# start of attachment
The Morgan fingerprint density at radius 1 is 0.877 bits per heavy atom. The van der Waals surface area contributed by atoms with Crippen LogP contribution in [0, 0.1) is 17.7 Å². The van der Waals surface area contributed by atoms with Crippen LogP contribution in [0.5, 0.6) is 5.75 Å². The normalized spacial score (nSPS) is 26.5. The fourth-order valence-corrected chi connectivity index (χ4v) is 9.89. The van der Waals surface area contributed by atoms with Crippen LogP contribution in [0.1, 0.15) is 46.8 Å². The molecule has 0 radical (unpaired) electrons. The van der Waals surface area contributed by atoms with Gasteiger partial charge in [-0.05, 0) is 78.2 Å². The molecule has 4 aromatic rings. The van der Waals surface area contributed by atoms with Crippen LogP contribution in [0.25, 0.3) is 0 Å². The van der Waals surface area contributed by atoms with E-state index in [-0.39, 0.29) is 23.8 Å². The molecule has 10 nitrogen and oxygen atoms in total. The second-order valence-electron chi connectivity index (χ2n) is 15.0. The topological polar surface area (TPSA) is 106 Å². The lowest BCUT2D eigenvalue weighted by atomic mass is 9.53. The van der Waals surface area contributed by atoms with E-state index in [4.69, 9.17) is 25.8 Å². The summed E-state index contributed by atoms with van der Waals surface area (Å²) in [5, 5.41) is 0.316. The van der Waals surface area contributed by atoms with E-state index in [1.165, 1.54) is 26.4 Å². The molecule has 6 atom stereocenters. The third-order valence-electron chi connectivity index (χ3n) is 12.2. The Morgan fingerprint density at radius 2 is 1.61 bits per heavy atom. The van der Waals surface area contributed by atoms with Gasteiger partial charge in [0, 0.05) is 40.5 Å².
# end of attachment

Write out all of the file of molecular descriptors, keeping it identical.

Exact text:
The Morgan fingerprint density at radius 1 is 0.877 bits per heavy atom. The van der Waals surface area contributed by atoms with Crippen LogP contribution in [0, 0.1) is 17.7 Å². The van der Waals surface area contributed by atoms with Crippen LogP contribution in [0.5, 0.6) is 5.75 Å². The normalized spacial score (nSPS) is 26.5. The fourth-order valence-corrected chi connectivity index (χ4v) is 9.89. The van der Waals surface area contributed by atoms with Crippen LogP contribution in [0.1, 0.15) is 46.8 Å². The molecule has 0 radical (unpaired) electrons. The van der Waals surface area contributed by atoms with Gasteiger partial charge in [-0.05, 0) is 78.2 Å². The molecule has 4 aromatic rings. The van der Waals surface area contributed by atoms with Crippen LogP contribution in [0.25, 0.3) is 0 Å². The van der Waals surface area contributed by atoms with E-state index in [-0.39, 0.29) is 23.8 Å². The molecule has 10 nitrogen and oxygen atoms in total. The second-order valence-electron chi connectivity index (χ2n) is 15.0. The topological polar surface area (TPSA) is 106 Å². The lowest BCUT2D eigenvalue weighted by atomic mass is 9.53. The van der Waals surface area contributed by atoms with E-state index in [4.69, 9.17) is 25.8 Å². The summed E-state index contributed by atoms with van der Waals surface area (Å²) in [5, 5.41) is 0.316. The van der Waals surface area contributed by atoms with E-state index in [1.165, 1.54) is 26.4 Å². The molecule has 6 atom stereocenters. The third-order valence-electron chi connectivity index (χ3n) is 12.2. The Morgan fingerprint density at radius 2 is 1.61 bits per heavy atom. The van der Waals surface area contributed by atoms with Gasteiger partial charge in [0, 0.05) is 40.5 Å².